Over the weekend, drugmaker Genzyme shut down a Massachusetts factory after a virus infected hamster ovary cells used to produce Fabrazyme and Cerezyme, drugs for two rare genetic disorders

Genzyme is the sole supplier of the medicines in the United States. When stocks of the medicines run low in August, patients may have to ration supplies for four to six weeks. Jack Johnson, a 46-year-old Missourian, who takes Fabrazyme, says the shutdown “is a concern for patients . . . but we’ll just have to wait and see how this all plays out.”

The U.S. Food and Drug Administration (FDA) has put shipments of Cerezyme and Fabrazyme on hold while the company conducts DNA tests on its current stockpiles, Genzyme Executive Vice President David Meeker said during a conference call yesterday.  He expects the plant to reopen by the end of July, and supplies to be steady by the end of the year.

This was the second time the company’s production vats have been infected with a virus called Vesivirus 2117, which first hit its facilities in 2008.  In February, the FDA also sent a warning letter to the plant after an inspection uncovered quality problems. However, company representatives said that Genzyme had already addressed the FDA’s concerns in that letter and that they were not linked to the viral infection, which was caused by contamination in a still-unidentified nutrient added to the cell mixture. “Contamination may be transient and we may never identify the source,” Meeker said.

Genzyme's Chief Medical Officer, Richard Moscicki, says the virus was unable to infect human cells during their own laboratory tests. Though the virus is a member of the Calicivirus family known to infect humans, Vesivirus has only “dubious” associations with human disease, says Moscicki.  Alvin Smith, a Calicivirus expert formerly with Oregon State University, and colleagues published a paper in 2006 claiming an association between Vesivirus, hepatitis and liver damage. But the team’s results have since been questioned by Dutch researchers who were unable to replicate them in the Netherlands.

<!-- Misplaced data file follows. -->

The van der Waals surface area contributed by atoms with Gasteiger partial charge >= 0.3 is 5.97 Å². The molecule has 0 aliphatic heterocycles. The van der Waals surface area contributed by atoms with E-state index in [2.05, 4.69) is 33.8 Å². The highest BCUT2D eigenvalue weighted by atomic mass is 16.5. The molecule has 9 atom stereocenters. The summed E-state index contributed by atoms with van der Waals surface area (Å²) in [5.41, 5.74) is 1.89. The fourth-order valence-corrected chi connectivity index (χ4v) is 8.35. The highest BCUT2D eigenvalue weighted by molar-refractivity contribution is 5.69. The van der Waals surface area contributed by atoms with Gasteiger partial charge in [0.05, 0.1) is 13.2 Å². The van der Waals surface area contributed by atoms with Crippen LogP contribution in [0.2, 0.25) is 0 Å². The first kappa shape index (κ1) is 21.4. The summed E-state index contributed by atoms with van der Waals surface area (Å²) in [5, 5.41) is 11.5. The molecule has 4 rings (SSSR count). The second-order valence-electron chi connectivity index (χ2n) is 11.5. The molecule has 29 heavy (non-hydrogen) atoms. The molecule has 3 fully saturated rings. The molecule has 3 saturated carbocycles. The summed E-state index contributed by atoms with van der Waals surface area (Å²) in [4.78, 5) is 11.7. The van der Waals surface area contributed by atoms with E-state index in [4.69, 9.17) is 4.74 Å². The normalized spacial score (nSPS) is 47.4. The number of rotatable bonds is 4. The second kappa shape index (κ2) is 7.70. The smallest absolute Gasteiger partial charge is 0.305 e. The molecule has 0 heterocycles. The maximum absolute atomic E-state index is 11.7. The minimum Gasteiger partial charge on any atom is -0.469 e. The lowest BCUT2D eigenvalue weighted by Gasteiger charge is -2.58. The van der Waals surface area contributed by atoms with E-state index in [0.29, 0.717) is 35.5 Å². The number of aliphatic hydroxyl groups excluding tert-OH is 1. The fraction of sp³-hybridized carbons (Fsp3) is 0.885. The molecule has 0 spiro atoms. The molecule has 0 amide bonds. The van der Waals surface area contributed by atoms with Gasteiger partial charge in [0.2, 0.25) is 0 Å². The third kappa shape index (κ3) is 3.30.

More important to patients is the question of how long the shortages will last.  Cerezyme is used to treat Gaucher’s disease, an enzyme deficiency that can cause osteoporosis and an enlarged spleen or liver.  Fabrazyme is used to treat Fabry disease, another enzyme deficiency, that causes the build-up of fatty acids and oils in the eyes and kidneys along with cardiovascular and nervous system problems.  The diseases affect about 8000 people worldwide. Genzyme’s enzyme replacement therapies cost approximately $200,000 per year.

Rhonda Buyers, CEO of the National Gaucher Foundation, says Genzyme told her group the company is working diligently to keep the plant closure short.

Image of Genzyme headquarters in Cambridge, Mass. courtesy of Tim Pierce via Wikipedia.